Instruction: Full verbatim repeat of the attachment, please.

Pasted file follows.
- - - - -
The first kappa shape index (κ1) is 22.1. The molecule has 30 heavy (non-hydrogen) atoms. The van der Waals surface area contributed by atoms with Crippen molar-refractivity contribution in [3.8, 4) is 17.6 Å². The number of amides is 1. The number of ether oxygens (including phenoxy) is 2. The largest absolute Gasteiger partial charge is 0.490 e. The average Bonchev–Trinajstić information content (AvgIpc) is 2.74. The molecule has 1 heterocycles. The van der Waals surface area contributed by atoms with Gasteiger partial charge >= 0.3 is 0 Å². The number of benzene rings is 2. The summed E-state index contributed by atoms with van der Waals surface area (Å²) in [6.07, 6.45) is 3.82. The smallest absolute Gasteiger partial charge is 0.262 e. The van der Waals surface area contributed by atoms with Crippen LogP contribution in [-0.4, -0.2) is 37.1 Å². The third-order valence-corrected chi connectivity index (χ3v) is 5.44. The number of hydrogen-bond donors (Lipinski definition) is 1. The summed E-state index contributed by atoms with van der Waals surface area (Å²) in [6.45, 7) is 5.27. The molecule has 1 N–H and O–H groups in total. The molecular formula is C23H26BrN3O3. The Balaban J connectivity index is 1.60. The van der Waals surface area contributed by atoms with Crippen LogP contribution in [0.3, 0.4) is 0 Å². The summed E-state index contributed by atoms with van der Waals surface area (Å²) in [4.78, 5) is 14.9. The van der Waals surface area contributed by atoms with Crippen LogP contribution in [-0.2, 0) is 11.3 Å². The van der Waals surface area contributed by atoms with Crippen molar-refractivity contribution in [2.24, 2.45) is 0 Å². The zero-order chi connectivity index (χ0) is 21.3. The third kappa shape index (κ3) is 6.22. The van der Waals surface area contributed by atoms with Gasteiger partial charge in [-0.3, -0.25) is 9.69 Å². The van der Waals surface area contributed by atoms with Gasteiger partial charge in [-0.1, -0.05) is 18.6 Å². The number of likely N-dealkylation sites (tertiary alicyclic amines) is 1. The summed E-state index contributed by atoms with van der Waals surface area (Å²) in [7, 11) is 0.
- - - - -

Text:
The first kappa shape index (κ1) is 22.1. The molecule has 30 heavy (non-hydrogen) atoms. The van der Waals surface area contributed by atoms with Crippen molar-refractivity contribution in [3.8, 4) is 17.6 Å². The number of amides is 1. The number of ether oxygens (including phenoxy) is 2. The largest absolute Gasteiger partial charge is 0.490 e. The average Bonchev–Trinajstić information content (AvgIpc) is 2.74. The molecule has 1 heterocycles. The van der Waals surface area contributed by atoms with Gasteiger partial charge >= 0.3 is 0 Å². The number of benzene rings is 2. The summed E-state index contributed by atoms with van der Waals surface area (Å²) in [6.07, 6.45) is 3.82. The smallest absolute Gasteiger partial charge is 0.262 e. The van der Waals surface area contributed by atoms with Crippen LogP contribution in [-0.4, -0.2) is 37.1 Å². The third-order valence-corrected chi connectivity index (χ3v) is 5.44. The number of hydrogen-bond donors (Lipinski definition) is 1. The summed E-state index contributed by atoms with van der Waals surface area (Å²) in [6.45, 7) is 5.27. The molecule has 1 N–H and O–H groups in total. The molecular formula is C23H26BrN3O3. The Balaban J connectivity index is 1.60. The van der Waals surface area contributed by atoms with Crippen LogP contribution in [0.3, 0.4) is 0 Å². The summed E-state index contributed by atoms with van der Waals surface area (Å²) in [4.78, 5) is 14.9. The van der Waals surface area contributed by atoms with Crippen LogP contribution in [-0.2, 0) is 11.3 Å². The van der Waals surface area contributed by atoms with Crippen molar-refractivity contribution in [2.24, 2.45) is 0 Å². The zero-order chi connectivity index (χ0) is 21.3. The third kappa shape index (κ3) is 6.22. The van der Waals surface area contributed by atoms with Gasteiger partial charge in [-0.3, -0.25) is 9.69 Å². The van der Waals surface area contributed by atoms with Gasteiger partial charge in [-0.1, -0.05) is 18.6 Å². The number of likely N-dealkylation sites (tertiary alicyclic amines) is 1. The summed E-state index contributed by atoms with van der Waals surface area (Å²) in [7, 11) is 0.